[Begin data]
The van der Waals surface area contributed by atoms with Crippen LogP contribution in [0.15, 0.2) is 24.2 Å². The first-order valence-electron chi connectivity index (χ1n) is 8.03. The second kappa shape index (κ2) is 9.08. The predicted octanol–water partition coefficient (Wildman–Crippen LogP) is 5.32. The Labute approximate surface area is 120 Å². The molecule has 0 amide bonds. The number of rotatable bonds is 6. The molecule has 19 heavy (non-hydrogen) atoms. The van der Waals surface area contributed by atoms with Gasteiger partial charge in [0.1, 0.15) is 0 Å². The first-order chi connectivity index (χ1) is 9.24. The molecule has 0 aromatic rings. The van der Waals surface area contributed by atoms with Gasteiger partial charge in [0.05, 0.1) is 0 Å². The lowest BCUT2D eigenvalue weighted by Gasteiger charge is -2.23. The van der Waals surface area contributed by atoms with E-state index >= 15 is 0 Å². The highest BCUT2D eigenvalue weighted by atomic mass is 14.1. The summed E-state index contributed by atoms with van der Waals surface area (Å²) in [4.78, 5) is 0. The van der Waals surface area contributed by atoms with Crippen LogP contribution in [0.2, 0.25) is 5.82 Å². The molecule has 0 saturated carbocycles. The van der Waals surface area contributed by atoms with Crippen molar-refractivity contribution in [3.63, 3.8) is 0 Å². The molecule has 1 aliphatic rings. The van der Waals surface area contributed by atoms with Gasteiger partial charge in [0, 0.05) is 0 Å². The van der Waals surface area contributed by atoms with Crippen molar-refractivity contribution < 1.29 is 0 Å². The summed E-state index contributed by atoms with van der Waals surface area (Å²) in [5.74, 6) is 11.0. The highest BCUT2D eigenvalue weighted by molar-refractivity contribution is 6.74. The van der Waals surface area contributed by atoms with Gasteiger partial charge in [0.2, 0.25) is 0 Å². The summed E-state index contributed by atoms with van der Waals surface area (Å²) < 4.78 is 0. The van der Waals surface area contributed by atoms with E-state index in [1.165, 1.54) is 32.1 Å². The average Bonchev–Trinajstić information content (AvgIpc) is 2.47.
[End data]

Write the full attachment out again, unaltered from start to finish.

The van der Waals surface area contributed by atoms with Crippen LogP contribution in [0.15, 0.2) is 24.2 Å². The first-order valence-electron chi connectivity index (χ1n) is 8.03. The second kappa shape index (κ2) is 9.08. The predicted octanol–water partition coefficient (Wildman–Crippen LogP) is 5.32. The Labute approximate surface area is 120 Å². The molecule has 0 amide bonds. The number of rotatable bonds is 6. The molecule has 19 heavy (non-hydrogen) atoms. The van der Waals surface area contributed by atoms with Gasteiger partial charge in [0.1, 0.15) is 0 Å². The first-order chi connectivity index (χ1) is 9.24. The molecule has 0 aromatic rings. The van der Waals surface area contributed by atoms with Gasteiger partial charge in [0.05, 0.1) is 0 Å². The lowest BCUT2D eigenvalue weighted by Gasteiger charge is -2.23. The van der Waals surface area contributed by atoms with E-state index >= 15 is 0 Å². The highest BCUT2D eigenvalue weighted by atomic mass is 14.1. The summed E-state index contributed by atoms with van der Waals surface area (Å²) in [4.78, 5) is 0. The van der Waals surface area contributed by atoms with Crippen LogP contribution in [0.2, 0.25) is 5.82 Å². The molecule has 0 saturated carbocycles. The van der Waals surface area contributed by atoms with Crippen molar-refractivity contribution in [3.63, 3.8) is 0 Å². The molecule has 1 aliphatic rings. The van der Waals surface area contributed by atoms with Gasteiger partial charge in [0, 0.05) is 0 Å². The van der Waals surface area contributed by atoms with Crippen molar-refractivity contribution < 1.29 is 0 Å². The summed E-state index contributed by atoms with van der Waals surface area (Å²) in [5.74, 6) is 11.0. The highest BCUT2D eigenvalue weighted by molar-refractivity contribution is 6.74. The van der Waals surface area contributed by atoms with Gasteiger partial charge in [0.2, 0.25) is 0 Å². The summed E-state index contributed by atoms with van der Waals surface area (Å²) < 4.78 is 0. The van der Waals surface area contributed by atoms with E-state index in [1.165, 1.54) is 32.1 Å². The average Bonchev–Trinajstić information content (AvgIpc) is 2.47.